How Eden became hell for Iraq's Jews

By Simon Round, December 2, 2011

The Last Jews of Iraq
Radio 4, ★★★★✩

On The Road With An Orthodox Rabbi
BBC News Channel, ★★★✩✩


Freed hiker Josh Fattal is Jewish, has Israeli family

By Jennifer Lipman, September 27, 2011

The Israeli family of one of the American hikers who was freed after 781 days in captivity in Iran has expressed relief at his release.

Josh Fattal, who turned 29 while in an Iranian jail, was back home in Philadelphia this week for the first time in more than two years.


Iranian swimmer refused to race Israeli

By Jennifer Lipman, July 25, 2011

A member of the Iranian swimming team has dived out of an international contest because of the presence of an Israeli athlete in the race.

Mohammed Alirezaei refused to compete in the 100-metre breaststroke race at the International Federation (FINA) swimming contest on Sunday. An Israeli, Gal Nevo, had been due to swim in the same heat.


Iraqi paper claims Jews kidnap Christians to convert

By Jennifer Lipman, July 21, 2011

An Iraqi newspaper is understood to have published an article alleging that "Jewish groups" are routinely kidnapping Christian citizens for forcible conversion to Judaism.


On this day: Iraqi army overthrows the monarchy

By Jennifer Lipman, July 14, 2011

The events of that day in July changed the face of the Middle East, as the Hashemite monarchy was overthrown after 26 years of rule.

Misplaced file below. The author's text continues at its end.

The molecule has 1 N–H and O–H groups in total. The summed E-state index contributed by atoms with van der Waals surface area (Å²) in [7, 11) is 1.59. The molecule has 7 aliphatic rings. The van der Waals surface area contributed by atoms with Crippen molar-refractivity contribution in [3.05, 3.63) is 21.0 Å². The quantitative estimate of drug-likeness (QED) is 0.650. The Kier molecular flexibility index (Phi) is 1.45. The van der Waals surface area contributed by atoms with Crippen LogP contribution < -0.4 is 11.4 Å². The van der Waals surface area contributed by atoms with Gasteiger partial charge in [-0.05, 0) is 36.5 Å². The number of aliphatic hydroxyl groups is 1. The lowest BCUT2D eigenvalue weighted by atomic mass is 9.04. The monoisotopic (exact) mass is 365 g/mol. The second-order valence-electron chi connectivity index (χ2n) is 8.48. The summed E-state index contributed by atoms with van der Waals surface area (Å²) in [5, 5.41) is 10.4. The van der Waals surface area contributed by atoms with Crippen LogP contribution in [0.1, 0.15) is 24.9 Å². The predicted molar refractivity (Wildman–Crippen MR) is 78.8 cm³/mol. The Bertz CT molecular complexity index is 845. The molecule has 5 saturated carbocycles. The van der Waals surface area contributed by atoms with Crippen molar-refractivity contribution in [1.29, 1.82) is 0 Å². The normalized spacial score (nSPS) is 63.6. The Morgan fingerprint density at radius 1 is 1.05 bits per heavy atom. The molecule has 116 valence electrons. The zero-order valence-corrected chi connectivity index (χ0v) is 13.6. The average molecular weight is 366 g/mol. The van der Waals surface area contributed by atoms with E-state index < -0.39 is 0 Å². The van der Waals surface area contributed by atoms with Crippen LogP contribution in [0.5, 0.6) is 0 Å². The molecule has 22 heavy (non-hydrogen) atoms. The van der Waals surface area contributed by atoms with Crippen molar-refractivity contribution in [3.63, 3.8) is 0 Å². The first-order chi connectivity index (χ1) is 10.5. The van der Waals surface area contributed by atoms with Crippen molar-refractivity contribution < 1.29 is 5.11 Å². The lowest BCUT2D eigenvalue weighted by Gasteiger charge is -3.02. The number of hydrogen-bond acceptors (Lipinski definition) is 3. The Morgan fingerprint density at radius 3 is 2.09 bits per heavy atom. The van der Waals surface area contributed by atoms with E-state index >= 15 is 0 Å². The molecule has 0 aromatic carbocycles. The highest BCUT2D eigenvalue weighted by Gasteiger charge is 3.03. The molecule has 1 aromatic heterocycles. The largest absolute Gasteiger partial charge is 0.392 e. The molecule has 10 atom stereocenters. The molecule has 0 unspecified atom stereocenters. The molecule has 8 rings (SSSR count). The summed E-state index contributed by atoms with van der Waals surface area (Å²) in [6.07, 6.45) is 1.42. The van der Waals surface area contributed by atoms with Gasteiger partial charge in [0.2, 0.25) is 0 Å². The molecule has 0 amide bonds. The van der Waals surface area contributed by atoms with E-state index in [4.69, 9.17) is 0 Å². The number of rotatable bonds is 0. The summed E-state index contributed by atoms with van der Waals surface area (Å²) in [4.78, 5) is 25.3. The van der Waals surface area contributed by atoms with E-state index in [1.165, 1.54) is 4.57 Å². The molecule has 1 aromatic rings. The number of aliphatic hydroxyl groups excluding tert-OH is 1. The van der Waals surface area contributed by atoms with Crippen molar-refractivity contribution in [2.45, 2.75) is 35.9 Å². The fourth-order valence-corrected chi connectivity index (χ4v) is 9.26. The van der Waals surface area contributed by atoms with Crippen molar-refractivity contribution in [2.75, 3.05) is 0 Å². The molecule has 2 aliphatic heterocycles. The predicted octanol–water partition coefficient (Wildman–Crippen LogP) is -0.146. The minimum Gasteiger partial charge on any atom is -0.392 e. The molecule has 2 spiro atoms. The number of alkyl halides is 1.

The coup, led by Major-General Abdul Karim el Qasim and a group of army officers, was greeted in Baghdad by many as liberation from the forces of imperialism. But as Iraq lost its Western-backed leadership and became a republic,


On this day: The Osirak Nuclear Reactor strike

By Jennifer Lipman, June 7, 2011

It was late on Sunday afternoon when 16 Israeli fighter jets swept into Iraq to make a covert strike on a nuclear facility 18 miles outside of Baghdad.

The Osirak reactor, which was being constructed by French workers, was destroyed in the hit and the Israeli planes flew home unharmed. It came after diplomatic efforts to prevail on France to stop supporting the project failed.


On this day: the Farhud pogrom

By Jennifer Lipman, May 27, 2011

At the same time as European Jews were being marched off to the concentration camps, the historic community of Baghdad was suffering at the hands of a pro-Hitler regime.


Dishing up flavour of an Iraqi childhood

By Simon Rocker, March 3, 2011

Linda Dangoor's family left Baghdad when she was just 10. But she took the tastes of her childhood with her.

More than a half-century after going into exile, the London-based ceramicist has published Flavours of Babylon, a cookbook fondly recording the culinary traditions of one of the world's oldest Jewish communities.


On this day: The United Arab Republic

By Jennifer Lipman, February 22, 2011

The pan-Arab dream, which saw old rivals Egypt and Syria join forces, only lasted three years. It collapsed in 1961 when Syria abandoned it, although Egypt retained the title for another decade.

The United Arab Republic (UAR) partnership came about for many reasons, not least to limit the influence of communist-leaning politicians in Syria.

With support from North Yemen and elsewhere, for a time it appeared the union could be the start of a new Middle East.


Sacha Baron Cohen to play Saddam Hussein

By Jennifer Lipman, January 21, 2011

Jewish comedian Sacha Baron Cohen is to take on perhaps his most controversial role yet.

Having played the fast-talking Ali G, the Kazakhstani businessman Borat and the fashionista Bruno, he will now play Iraqi dictator Saddam Hussein.

Mr Baron Cohen, who was just eight years old when Saddam took control of Iraq, will be the star of a Hollywood love story about an Iraqi leader’s illicit affair with a poor subject trapped in an unhappy marriage.